2019-02-27 11:22

    Fascinating story of the Mexican-American War and the mind-set of America mid-1800s. Manifest Destiny at its best, anti-Irish sentiment abounds and anti-catholicism is in high gear. All which leads many Irish immigrants to dessert from the US Army to become the San Patricios, who fought valiantly for their religion and adopted country, Mexico, which welcomed them with open arms and religious empathy. Politics have not changed much in the more than 100+ years since this war- favoritism and the ever present "good-ol' boys" network as well as collusion on overt omission of war crimes against prisoners of war of Irish descent. With delayed hangings, branding, racism, cultural intolerance and the essential rape of the country of Mexico, the book best describes the mentality and actions of American soldiers, the climate of the United States at that time and the essence of manifest destiny. Every year, Mexico celebrates the dedication and spirit of these Irish soldiers as they fought to preserve the religious and cultural freedom of the Mexican peoples. This is not a book for casual read, it is much more of an educational/informative book dedicated to truth in history. Because this story is certainly NOT what you have learned in any history class.

  • Drtaxsacto
    2019-03-01 11:17

    I got interested in the San Patricio Battalion quite by accident - in part because of an Irish friend in Mexico. Hogan's book adds a lot to the story of these soldiers. It adds a lot of detail to the story including some speculation on what ultimately came of John Riley - which some other books don't seem to get.The downside of the book comes from two sources. First, there is some interpretation that Hogan makes about some of the facts - which I would disagree with. That is natural - history requires interpretation and mine is a bit different than his. His factual content, none-the-less - is deep and careful. The second problem with the book is there is some redundancy. In an effort to provide a complete record - which future writers can follow for original sources (the mark of a good historian) he begins to repeat himself in a couple of instances.So why with those two flaws would I give the book a "5" because even with those flaws it is well worth the time. If you have any interest in the era, or in US Mexican relations, or in some of the major characters of the time - this book should be a must read.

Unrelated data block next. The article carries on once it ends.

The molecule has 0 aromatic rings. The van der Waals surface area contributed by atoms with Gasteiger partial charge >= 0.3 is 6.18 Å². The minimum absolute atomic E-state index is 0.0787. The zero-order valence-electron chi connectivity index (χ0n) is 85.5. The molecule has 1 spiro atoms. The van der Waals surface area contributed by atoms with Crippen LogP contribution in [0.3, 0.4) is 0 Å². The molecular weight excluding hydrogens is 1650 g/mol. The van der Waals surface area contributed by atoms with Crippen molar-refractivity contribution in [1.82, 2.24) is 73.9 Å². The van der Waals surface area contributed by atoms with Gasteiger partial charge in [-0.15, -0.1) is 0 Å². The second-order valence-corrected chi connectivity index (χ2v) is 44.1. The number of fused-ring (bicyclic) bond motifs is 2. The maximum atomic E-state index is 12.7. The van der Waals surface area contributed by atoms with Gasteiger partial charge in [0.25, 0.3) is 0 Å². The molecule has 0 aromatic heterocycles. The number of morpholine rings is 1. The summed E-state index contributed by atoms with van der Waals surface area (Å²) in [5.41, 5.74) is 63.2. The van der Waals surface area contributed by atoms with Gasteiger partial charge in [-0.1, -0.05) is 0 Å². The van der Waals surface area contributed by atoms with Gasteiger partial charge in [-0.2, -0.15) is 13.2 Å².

• Marian
    2019-02-28 11:23

    The US invasion of Mexico in 1846-47 receives little mention in US histories. when it is mentioned, it is usually as the place where the more famous officers of the Civil War received their combat training. It is not an episode which shows the US in the role of "Spreader of Democracies & freedom throughout the world" which we try to project. It did, however expand the territory of the US - Texas, Arizona, New Mexico, California all were absorbed into the US under the banner of "Manifest Destiny", the theory that only Anglo-Saxon Protestants were fit to rule the new world. Mexico lost more than two fifths of its territory. The San Patricio Brigade was composed of men - mostly Catholic & mostly Irish & German who switched sides & fought with Mexico against the US invasion. History has shoved the story aside -- a dirty little incident in a dirty little war-- but Michael Hogan's book gives an objective look to the history of that troubled time.

  • Teresa Carbajal Ravet
    2019-03-09 09:14